When you’re as old as I am, well, once the introductions have been made—pleased to meet you, I am Old Shark, Ye Olde Sharke to my older friends—it’s important to address the rumors. First, no, I never met Alexander Hamilton. If I ever mentioned that name, I’m pretty sure I was talking about the Coast Guard cutter, Alexander Hamilton. (That said, I’d love to see the musical, but I am going to need a special, old-shark sized selfie stick for that because I am a rising celebrity and therefore not going to see Hamilton without commemorating the experience on Instagram.)
Second rumor: when Mick Jagger said “I’ve been around for a long, long year” he was not talking about me. This is a common mistake, of course, but please, give an old shark a break. I mean, listen to the next lyric. I was not around when “Jesus Christ had his moment of doubt and pain.” Though if I really look that old, you should tell me—I’ll get one of these scientists to go over me with the Clarisonic Mia® Two Speed Sonic Facial Cleansing Brush. Which brings me to a side rumor: indeed, if I had known about all these endorsement offers I would have told everyone how old I was a long time ago.
Oh, one more rumor, and the one I have found the most upsetting is that one that assumes that I am just, as the young sharks say, “boring af.” This rumor has surely been encouraged by the popularity of a certain BBC video that’s just, well, me floating around, being old. I certainly can’t blame anyone who watches this if they walk away snorting to themselves and thinking, “Wow, that old shark sure seems like a barrel of laughs!” Ha. You want boring? I’ll introduce you to Ming, that clam who is like 500 years old. I mean, the only time I have ever seen Ming be even remotely animated he was asking me if I’d ever heard of James Michener. Unbelievable. The Geritol people want me to do a commercial with Ming, and the money is great, but seriously, hanging out with Ming is like watching paint dry.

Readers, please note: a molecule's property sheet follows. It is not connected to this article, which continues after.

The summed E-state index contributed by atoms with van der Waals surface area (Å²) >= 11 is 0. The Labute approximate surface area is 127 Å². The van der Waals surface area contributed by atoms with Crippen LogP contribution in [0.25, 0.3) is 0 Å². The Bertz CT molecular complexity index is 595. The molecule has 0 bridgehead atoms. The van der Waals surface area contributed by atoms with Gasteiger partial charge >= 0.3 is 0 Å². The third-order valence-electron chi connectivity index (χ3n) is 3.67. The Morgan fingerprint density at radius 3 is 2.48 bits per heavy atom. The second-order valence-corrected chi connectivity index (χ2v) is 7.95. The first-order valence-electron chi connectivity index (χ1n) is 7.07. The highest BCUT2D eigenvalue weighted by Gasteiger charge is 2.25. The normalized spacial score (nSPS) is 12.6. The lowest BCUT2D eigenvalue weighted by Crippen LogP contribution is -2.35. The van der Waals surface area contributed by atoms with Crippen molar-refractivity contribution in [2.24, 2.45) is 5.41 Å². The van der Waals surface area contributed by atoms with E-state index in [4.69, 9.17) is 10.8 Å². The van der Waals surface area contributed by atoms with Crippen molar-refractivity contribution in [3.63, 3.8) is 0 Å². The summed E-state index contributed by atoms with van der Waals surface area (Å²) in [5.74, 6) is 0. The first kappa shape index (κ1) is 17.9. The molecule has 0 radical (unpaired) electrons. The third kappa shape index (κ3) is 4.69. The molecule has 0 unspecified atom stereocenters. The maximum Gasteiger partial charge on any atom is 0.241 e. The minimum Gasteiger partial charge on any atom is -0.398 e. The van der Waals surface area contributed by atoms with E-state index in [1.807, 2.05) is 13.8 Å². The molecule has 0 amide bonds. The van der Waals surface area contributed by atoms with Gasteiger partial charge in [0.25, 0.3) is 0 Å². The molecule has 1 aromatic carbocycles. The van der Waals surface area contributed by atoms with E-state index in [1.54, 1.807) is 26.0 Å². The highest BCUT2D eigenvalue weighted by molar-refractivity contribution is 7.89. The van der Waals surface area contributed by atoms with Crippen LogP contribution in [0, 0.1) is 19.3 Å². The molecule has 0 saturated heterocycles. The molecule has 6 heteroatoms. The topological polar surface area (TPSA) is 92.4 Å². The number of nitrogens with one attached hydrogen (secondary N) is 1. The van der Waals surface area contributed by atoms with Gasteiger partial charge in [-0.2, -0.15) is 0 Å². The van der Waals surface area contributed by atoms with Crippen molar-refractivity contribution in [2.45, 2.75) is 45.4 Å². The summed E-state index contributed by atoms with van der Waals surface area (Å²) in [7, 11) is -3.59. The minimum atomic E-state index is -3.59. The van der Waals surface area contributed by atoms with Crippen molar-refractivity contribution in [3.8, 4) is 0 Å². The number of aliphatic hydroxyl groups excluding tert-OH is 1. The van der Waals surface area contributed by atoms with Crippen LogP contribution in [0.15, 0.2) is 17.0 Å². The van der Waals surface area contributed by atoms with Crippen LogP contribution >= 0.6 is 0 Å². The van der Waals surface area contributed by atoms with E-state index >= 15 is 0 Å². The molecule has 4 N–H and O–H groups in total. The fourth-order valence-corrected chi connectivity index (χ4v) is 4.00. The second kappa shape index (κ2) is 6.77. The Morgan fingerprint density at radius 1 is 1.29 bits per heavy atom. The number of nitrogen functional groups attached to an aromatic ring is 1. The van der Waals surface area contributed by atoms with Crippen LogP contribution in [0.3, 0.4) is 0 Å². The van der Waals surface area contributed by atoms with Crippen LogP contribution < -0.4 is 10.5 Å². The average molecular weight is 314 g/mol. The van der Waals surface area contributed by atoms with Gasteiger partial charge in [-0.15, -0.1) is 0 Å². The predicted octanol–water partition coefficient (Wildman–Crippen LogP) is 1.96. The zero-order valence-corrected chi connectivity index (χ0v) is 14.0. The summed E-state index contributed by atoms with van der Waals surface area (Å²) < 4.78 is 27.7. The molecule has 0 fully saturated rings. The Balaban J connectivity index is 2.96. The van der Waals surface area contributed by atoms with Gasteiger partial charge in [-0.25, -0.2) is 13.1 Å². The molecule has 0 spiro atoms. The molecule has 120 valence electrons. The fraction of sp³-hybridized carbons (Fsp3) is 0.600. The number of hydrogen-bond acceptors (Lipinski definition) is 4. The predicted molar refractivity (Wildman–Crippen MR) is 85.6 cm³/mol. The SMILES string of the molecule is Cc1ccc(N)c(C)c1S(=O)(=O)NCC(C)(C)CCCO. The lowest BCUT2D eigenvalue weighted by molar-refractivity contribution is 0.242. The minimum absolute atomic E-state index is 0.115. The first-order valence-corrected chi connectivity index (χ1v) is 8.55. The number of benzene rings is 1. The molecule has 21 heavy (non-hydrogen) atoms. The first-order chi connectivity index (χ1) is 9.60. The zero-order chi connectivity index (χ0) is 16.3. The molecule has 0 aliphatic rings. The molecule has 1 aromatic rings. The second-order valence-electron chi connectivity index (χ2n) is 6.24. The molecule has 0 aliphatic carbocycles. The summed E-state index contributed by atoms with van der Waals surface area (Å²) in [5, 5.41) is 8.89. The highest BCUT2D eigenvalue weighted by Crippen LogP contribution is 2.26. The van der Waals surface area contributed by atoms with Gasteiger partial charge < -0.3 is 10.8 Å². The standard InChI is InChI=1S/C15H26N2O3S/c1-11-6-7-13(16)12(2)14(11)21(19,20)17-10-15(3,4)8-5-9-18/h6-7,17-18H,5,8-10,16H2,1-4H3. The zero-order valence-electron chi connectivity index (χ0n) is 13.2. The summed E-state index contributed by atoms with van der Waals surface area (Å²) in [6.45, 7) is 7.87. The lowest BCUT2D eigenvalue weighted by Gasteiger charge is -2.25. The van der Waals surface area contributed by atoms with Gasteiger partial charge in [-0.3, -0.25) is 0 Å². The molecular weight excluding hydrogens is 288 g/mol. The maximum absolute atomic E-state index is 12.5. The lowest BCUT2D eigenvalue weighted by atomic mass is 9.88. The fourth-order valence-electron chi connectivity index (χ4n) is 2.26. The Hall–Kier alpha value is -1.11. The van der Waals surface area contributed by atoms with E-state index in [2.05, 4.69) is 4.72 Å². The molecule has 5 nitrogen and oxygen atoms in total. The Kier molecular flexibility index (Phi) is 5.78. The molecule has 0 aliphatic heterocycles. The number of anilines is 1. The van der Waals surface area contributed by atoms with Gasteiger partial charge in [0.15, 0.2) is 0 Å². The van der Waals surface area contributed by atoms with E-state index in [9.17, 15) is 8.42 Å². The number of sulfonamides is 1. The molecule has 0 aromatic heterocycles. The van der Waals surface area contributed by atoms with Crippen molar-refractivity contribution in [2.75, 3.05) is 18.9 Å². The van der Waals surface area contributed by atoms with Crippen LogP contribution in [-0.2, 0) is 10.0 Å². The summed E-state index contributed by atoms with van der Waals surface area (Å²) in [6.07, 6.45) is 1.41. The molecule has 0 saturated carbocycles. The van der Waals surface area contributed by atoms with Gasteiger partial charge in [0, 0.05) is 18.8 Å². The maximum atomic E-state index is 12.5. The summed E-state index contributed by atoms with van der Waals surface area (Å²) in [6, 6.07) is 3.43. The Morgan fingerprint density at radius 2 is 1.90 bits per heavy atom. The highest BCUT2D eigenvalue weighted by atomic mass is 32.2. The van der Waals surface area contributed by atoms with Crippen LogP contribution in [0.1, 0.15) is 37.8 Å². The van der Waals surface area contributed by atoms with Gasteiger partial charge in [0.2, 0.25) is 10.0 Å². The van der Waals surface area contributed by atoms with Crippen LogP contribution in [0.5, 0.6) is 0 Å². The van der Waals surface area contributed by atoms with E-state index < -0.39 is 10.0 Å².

That said, I’m not going to pretend that Old Shark (sometimes I like to refer to myself in the third old shark!) does enjoy his leisure time. For example, the USCGC Alexander Hamilton has a barnacle formation on the bottom that looks exactly like Elizabeth Taylor in Cleopatra and Old Shark can spend hours just floating underneath it, just thinking!
One of the things I kept mulling over today: why does everyone think it’s so vastly amusing that I didn’t reach sexual maturity until I was 150? To tell you the truth, having kids later in life allowed me to be way more relaxed as a parent. No matter how much the little sharks jumped up and down and screamed, “We would like to eat some small fish or invertebrates!” or “We’d like to go nap in a sea cave!” I was always like, “What?”
Also—I’d rather reach sexual maturity at 150 than when humans reach it, which is never.
Although my species does indeed have a long life span, I think one of the reasons I’ve been able to live so long and stay so young at heart is that most of the sharks who would be my age right now weren’t as lucky as I am—assuming that you, like I do, think “Having your liver harvested to make machine oil” is the opposite of lucky. So I spend a lot of my time with teenage sharks and they are just a lot of fun! Left Shark, especially, has been awesome through this whole thing. I’m convinced they are the secret to what keeps me aimlessly swimming around with this sort of vacant half smile on my face! Like the other day, I saw this tweet:
And it just made me feel really bad. “I just can’t deal with the thin skin around my eyes,” I said to Left Shark. “I wish you could have seen me when I was 205. I was so hot.”
“She doesn’t even know me,” added, and Left Shark explained that being famous was a mixed bag. “Like when you bite a surfer, it’s really fun, but then you have to go through the whole rigmarole of pretending it was an accident?” I said, and Left Shark smiled, wanly, without any teeth, and was like, “You might be really old, Old Shark, but you know what’s up.”